Making Masks: The Home Industry Grows

By Linda Lane

Nearly 40,000 masks have been made by area residents sewing them in craft rooms in their homes. And that’s probably an undercount: Many other masks –thousands of them – haven’t been factored into that number.

One group on Facebook, called SWMI Protective Gear Project, counts more than 1,800 members. As of May 29, the group had collected and distributed 37,714 face masks in Kalamazoo County. Its goal is 50,000 masks.

Another community group with Connections Community Church in Schoolcraft, a smaller group with only 10 women, has made nearly 1,000 masks. The group was started by Lori Hart, who works at Bronson Hospital, at a time when hospitals were so short on personal protection equipment that hospital personnel were given just one mask and required to reuse it until it was visibly soiled.

Hart knew they needed more masks and went to pick up fabric to start making masks over that very first weekend when the country was shocked by the invasion of the coronavirus. Hart took some into work where people loved the homemade masks. She put a message out to the church and more women offered to help.

One local quilter, Debra Youngs, has made more than 250 masks personally. She has donated them to hospitals and other places. She has taken them into stores with her and handed them out to people without a mask in a gesture of kindness for others who needed the masks. One manufacturing facility purchased 30 masks from Youngs. She donated the proceeds to “12 Baskets Food Pantry” on Portage Road.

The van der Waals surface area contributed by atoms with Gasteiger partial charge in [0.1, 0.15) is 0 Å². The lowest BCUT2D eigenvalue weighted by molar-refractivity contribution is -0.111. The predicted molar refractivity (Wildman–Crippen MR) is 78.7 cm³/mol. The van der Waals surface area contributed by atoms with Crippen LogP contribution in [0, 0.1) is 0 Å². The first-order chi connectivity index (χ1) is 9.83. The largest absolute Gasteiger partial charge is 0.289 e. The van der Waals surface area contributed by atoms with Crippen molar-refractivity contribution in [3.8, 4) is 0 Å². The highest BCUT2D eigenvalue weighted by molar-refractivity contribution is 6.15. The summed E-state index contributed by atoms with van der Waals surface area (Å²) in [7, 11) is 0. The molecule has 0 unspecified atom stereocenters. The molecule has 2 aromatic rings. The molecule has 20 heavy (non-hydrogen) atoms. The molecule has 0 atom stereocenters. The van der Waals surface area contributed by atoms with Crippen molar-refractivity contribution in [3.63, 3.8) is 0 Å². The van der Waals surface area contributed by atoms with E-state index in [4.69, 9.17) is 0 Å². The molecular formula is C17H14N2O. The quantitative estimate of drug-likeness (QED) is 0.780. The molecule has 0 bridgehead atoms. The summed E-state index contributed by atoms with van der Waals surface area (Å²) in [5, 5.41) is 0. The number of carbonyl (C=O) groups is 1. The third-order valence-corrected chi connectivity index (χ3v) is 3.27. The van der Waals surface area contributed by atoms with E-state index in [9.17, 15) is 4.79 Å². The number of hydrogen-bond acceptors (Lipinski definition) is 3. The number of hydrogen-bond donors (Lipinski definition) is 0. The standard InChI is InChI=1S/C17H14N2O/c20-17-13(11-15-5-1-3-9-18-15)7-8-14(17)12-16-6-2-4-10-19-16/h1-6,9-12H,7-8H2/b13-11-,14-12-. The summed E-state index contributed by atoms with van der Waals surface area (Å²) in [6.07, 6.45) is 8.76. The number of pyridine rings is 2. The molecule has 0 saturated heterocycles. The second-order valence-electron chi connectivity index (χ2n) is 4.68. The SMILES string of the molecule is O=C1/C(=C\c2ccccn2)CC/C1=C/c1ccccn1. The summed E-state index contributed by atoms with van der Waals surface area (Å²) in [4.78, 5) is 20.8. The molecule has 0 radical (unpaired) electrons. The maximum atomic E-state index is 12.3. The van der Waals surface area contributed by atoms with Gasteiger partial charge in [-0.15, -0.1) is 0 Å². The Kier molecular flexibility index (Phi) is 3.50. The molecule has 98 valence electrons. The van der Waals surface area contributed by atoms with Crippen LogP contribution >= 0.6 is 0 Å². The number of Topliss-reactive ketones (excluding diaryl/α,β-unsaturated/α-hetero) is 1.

The time and expenses involved with mask making can vary widely depending on mask design, sewing ability, filters, or even others’ assistance. Youngs enlisted the help of three friends who couldn’t sew but were willing to iron fabric into ties which she used in sewing the masks. It helped dramatically cut her time in producing the masks and allowed her to crank out 3-4 masks an hour. She cut up 25 yards of muslin fabric in 2-inch strips into ties to use with masks which four ties. Youngs calculated that she could get approximately eight masks from one yard of fabric, not including a lining for the masks.

The generosity of all of those producing, donating, providing and simply giving to help others through these dire days of coronavirus is an inspiration for our kind community. It is yet another example of the goodness which permeates southwest Michigan.

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